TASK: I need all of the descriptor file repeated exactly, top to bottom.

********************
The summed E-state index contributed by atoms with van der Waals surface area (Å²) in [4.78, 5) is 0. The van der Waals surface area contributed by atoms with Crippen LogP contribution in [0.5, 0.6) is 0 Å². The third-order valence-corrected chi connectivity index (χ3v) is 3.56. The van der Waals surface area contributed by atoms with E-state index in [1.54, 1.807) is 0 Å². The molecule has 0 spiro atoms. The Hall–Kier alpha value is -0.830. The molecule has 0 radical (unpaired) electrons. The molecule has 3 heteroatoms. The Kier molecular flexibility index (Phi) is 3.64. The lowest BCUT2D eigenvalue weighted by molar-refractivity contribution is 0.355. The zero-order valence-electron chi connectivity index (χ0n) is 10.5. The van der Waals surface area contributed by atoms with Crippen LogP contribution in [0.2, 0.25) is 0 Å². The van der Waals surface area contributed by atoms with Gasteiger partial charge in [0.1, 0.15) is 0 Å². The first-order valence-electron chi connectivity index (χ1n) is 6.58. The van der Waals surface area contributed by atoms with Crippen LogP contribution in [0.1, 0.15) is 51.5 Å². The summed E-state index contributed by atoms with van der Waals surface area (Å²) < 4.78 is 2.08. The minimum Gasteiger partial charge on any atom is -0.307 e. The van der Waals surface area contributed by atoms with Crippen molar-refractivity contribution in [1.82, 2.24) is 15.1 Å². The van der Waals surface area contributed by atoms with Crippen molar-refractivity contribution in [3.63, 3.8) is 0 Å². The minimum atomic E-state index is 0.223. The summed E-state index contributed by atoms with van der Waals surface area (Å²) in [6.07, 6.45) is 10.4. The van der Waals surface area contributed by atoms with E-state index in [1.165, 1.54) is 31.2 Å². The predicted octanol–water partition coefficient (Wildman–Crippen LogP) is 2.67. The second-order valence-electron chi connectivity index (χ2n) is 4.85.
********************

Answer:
The summed E-state index contributed by atoms with van der Waals surface area (Å²) in [4.78, 5) is 0. The van der Waals surface area contributed by atoms with Crippen LogP contribution in [0.5, 0.6) is 0 Å². The third-order valence-corrected chi connectivity index (χ3v) is 3.56. The van der Waals surface area contributed by atoms with E-state index in [1.54, 1.807) is 0 Å². The molecule has 0 spiro atoms. The Hall–Kier alpha value is -0.830. The molecule has 0 radical (unpaired) electrons. The molecule has 3 heteroatoms. The Kier molecular flexibility index (Phi) is 3.64. The lowest BCUT2D eigenvalue weighted by molar-refractivity contribution is 0.355. The zero-order valence-electron chi connectivity index (χ0n) is 10.5. The van der Waals surface area contributed by atoms with Crippen LogP contribution in [0.2, 0.25) is 0 Å². The van der Waals surface area contributed by atoms with Gasteiger partial charge in [0.1, 0.15) is 0 Å². The first-order valence-electron chi connectivity index (χ1n) is 6.58. The van der Waals surface area contributed by atoms with Crippen LogP contribution in [0.1, 0.15) is 51.5 Å². The summed E-state index contributed by atoms with van der Waals surface area (Å²) < 4.78 is 2.08. The minimum Gasteiger partial charge on any atom is -0.307 e. The van der Waals surface area contributed by atoms with Crippen molar-refractivity contribution in [1.82, 2.24) is 15.1 Å². The van der Waals surface area contributed by atoms with Crippen molar-refractivity contribution in [3.63, 3.8) is 0 Å². The minimum atomic E-state index is 0.223. The summed E-state index contributed by atoms with van der Waals surface area (Å²) in [6.07, 6.45) is 10.4. The van der Waals surface area contributed by atoms with E-state index in [1.165, 1.54) is 31.2 Å². The predicted octanol–water partition coefficient (Wildman–Crippen LogP) is 2.67. The second-order valence-electron chi connectivity index (χ2n) is 4.85.